However, even if we allow that “the tribes and individual Indians had no concept of property,” which McMaken nicely refutes—it doesn’t follow that dispossessing them of their land would have been justified. From the fact that a man or a community of men lacks the intellectual wherewithal or cultural and philosophical framework to conceive of these rights—it doesn’t follow that he has no such rights, or that he has forfeited them. Not if one adheres to the ancient doctrine of natural rights. If American Indians had no attachment to the land, they would not have died defending their territories.

Neither does the fact the First Nations formed communal living arrangements invalidate land ownership claims, as McMaken elucidates. Think of the Kibbutz. Kibbutzim in Israel instantiate the principles of voluntary socialism. As such, they are perfectly fine living arrangements, where leadership is empowered as custodian of the resource and from which members can freely secede. You can’t rob the commune of its assets just because members elect to live communally.

Conservatism’s Perennial Piñata

Columbus Day has become an occasion for neoconservatives, conservatives and their followers to vent their spleen against American Indians. And woe betide the deviationist who pens anything remotely fair or sympathetic about, say the genocide of the Indians, the trail of tears, or the relegation of Indians to reservations. Berated he will be for daring to lament the wrongs visited on the original inhabitants of this continent on the grounds, mostly, that they were savages.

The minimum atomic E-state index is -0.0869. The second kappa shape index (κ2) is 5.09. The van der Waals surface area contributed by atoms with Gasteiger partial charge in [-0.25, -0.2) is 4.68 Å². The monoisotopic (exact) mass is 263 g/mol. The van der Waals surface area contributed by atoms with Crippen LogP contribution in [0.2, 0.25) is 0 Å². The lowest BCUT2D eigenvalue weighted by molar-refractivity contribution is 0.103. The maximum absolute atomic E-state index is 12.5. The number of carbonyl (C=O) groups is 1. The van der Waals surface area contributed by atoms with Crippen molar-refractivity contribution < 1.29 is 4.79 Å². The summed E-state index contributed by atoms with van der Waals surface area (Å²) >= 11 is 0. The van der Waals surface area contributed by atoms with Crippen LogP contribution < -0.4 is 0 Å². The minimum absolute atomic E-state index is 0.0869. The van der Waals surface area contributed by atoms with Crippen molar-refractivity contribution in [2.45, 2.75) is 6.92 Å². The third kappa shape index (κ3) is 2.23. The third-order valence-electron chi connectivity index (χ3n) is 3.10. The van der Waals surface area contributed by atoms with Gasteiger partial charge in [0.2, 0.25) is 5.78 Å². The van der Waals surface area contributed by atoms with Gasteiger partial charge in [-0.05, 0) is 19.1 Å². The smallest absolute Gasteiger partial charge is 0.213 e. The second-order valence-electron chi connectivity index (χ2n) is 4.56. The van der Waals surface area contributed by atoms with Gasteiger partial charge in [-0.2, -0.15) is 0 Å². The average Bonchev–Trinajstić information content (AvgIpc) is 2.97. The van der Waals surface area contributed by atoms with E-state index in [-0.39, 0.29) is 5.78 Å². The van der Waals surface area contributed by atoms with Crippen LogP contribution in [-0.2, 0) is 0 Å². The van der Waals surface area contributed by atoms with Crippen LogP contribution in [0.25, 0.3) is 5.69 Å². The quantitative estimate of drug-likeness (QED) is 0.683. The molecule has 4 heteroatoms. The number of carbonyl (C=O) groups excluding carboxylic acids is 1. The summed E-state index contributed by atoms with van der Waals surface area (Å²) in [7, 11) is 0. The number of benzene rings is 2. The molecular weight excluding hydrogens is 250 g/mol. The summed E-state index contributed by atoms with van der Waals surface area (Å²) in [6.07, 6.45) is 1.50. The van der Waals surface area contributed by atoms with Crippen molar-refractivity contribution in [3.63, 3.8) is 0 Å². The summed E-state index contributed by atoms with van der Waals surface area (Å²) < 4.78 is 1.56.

Come Columbus Day, the same hackneyed observations are disgorged—as though these repetitions cut through the Left’s rhetoric of moral superiority; as if these shopworn shibboleths challenge a cultural script that upholds the myth of the purity of primitive life, juxtaposed to the savagery of Western Culture. They don’t.

I mean, who doesn’t know that natives were hardly nature’s custodians? This fallacy was popularized by Jean-Jacques Rousseau’s panegyric on the Noble Savage. Pre-Columbian America was no pristine natural kingdom. Native tribes likely engaged in bi-annual forest burning to flush out the species the Indians most wanted to hunt. There was the stampeding, during a hunt, of herds of animals over a cliff. Used repeatedly, some buffalo jumps hold the remains of hundreds of thousands of animals, with patterns of local extinction being well-documented. Where agriculture was practiced in the central and southern parts of America, evidence from sediment points to soil erosion, which was, too, likely ongoing before the arrival of Europeans.

It’s old hat that the Americas are scattered with archeological evidence of routine massacres, cannibalism, dismemberment, slavery, abuse of women and human sacrifice among native tribes. In no way can these facts mitigate or excuse the cruel treatment natives have endured. For is such exculpation not the crux of the neoconservative creed, against which President Trump ran? “The world is up to no good. As a superior ‘nation,’ let American power remake it in its image.” By hook or by crook, if necessary.